Stack 'em up and knock 'em down!

Preparation time: None!

Clean-up time: Your stackables will take just a few minutes to gather .

Game Duration: As long as you want, but generally between 5 and 15 minutes.

What you will need: Books, cardboard blocks, small wooden blocks, lightweight home-made blocks, stacking or nesting cups, or the ultimate challenge: pillows and cushions! You want to provide things that your toddlers can manage all on his own. Keep in mind the weight of the finished stack, as the next and inevitable step is to knock the thing down!

How to Play:

Warning: This toddler game can quickly get silly and not-so-quiet!

Clear a space to play on the floor or a very low table, and make sure nothing is around that could be knocked over by falling stackables. (In case you still have things like grandma's china flower pot hanging around in your living room, now would be the time to find it a happy home somewhere up high.) If you are using small wooden blocks, you can try playing on a thin carpet or foam mat (like a yoga mat). This will help dampen the noise.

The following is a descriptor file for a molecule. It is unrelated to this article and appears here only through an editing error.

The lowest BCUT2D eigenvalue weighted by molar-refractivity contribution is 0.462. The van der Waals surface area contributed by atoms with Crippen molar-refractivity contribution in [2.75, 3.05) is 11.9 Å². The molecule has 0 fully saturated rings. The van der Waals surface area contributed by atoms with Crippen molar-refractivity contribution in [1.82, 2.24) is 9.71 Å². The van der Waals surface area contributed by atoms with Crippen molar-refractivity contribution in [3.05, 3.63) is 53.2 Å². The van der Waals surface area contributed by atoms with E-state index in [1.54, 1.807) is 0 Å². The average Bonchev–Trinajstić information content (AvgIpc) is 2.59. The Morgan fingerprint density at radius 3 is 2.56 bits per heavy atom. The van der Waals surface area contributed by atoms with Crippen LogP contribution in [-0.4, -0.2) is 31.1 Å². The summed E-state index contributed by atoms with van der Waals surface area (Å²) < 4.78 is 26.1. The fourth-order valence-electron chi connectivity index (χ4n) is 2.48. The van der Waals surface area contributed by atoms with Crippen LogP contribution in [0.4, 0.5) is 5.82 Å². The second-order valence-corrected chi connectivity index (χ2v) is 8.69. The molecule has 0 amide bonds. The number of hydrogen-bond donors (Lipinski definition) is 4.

Bring out your items and model how to stack them one on top of the other. Once you have a stack that you are pleased with, gently knock it over. Feign surprise, and then laugh! You want to show your little one that it is okay to have the whole thing fall over, and that laughing it off is a good way to manage frustration.

Invite your toddler to stack with you. As he gains confidence take less and less of a role in the stacking until you are merely there to hand over the next block. Try stacking all sorts of things! (Except pets. We do not recommend this.) A stack of pillows is an irresistible prelude to a tickle!


  • In general, larger and heavier objects involve larger muscles and give your little one a chance to develop coordination and strength in the upper body. Smaller objects lend themselves more to fine-motor coordination and increased concentration, and could end up being a more focused and quiet activity!
  • All children the world over tend to follow in the same stages of playing with blocks. First they pile them, then they line them up and then they begin to stack and build upwards. By school age most children who have had opportunities to play in this way will be building complex enclosed buildings. If all your toddler wants to do is pile things, or line them up in rows, then let him! It means that he is not finished exploring that stage. He will be stacking soon enough!

  • Looking for a way to smoothly transition into bath time? Many stackables can be used in the Sink and Float activity.

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